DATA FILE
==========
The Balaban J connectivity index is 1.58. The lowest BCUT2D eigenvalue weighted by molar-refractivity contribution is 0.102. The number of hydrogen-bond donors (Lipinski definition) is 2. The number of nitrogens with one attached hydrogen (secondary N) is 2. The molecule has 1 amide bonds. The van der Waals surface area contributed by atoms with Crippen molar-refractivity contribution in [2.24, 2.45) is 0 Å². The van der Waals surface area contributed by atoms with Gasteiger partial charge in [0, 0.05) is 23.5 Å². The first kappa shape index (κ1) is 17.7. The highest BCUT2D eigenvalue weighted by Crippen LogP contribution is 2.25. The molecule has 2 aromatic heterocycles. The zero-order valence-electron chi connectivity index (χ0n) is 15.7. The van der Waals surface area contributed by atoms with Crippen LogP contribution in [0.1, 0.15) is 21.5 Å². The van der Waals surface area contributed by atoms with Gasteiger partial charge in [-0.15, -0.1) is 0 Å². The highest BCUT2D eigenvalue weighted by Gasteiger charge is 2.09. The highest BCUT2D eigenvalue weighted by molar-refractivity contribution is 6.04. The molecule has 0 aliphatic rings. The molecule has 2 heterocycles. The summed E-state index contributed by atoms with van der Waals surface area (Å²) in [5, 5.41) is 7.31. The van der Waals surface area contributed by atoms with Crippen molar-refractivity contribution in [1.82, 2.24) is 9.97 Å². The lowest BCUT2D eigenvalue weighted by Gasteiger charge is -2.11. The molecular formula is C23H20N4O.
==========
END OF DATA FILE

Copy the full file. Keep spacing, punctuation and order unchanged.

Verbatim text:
The Balaban J connectivity index is 1.58. The lowest BCUT2D eigenvalue weighted by molar-refractivity contribution is 0.102. The number of hydrogen-bond donors (Lipinski definition) is 2. The number of nitrogens with one attached hydrogen (secondary N) is 2. The molecule has 1 amide bonds. The van der Waals surface area contributed by atoms with Crippen molar-refractivity contribution in [2.24, 2.45) is 0 Å². The van der Waals surface area contributed by atoms with Gasteiger partial charge in [0, 0.05) is 23.5 Å². The first kappa shape index (κ1) is 17.7. The highest BCUT2D eigenvalue weighted by Crippen LogP contribution is 2.25. The molecule has 2 aromatic heterocycles. The zero-order valence-electron chi connectivity index (χ0n) is 15.7. The van der Waals surface area contributed by atoms with Crippen LogP contribution in [0.1, 0.15) is 21.5 Å². The van der Waals surface area contributed by atoms with Gasteiger partial charge in [-0.15, -0.1) is 0 Å². The highest BCUT2D eigenvalue weighted by Gasteiger charge is 2.09. The highest BCUT2D eigenvalue weighted by molar-refractivity contribution is 6.04. The molecule has 0 aliphatic rings. The molecule has 2 heterocycles. The summed E-state index contributed by atoms with van der Waals surface area (Å²) in [5, 5.41) is 7.31. The van der Waals surface area contributed by atoms with Crippen molar-refractivity contribution in [1.82, 2.24) is 9.97 Å². The lowest BCUT2D eigenvalue weighted by Gasteiger charge is -2.11. The molecular formula is C23H20N4O.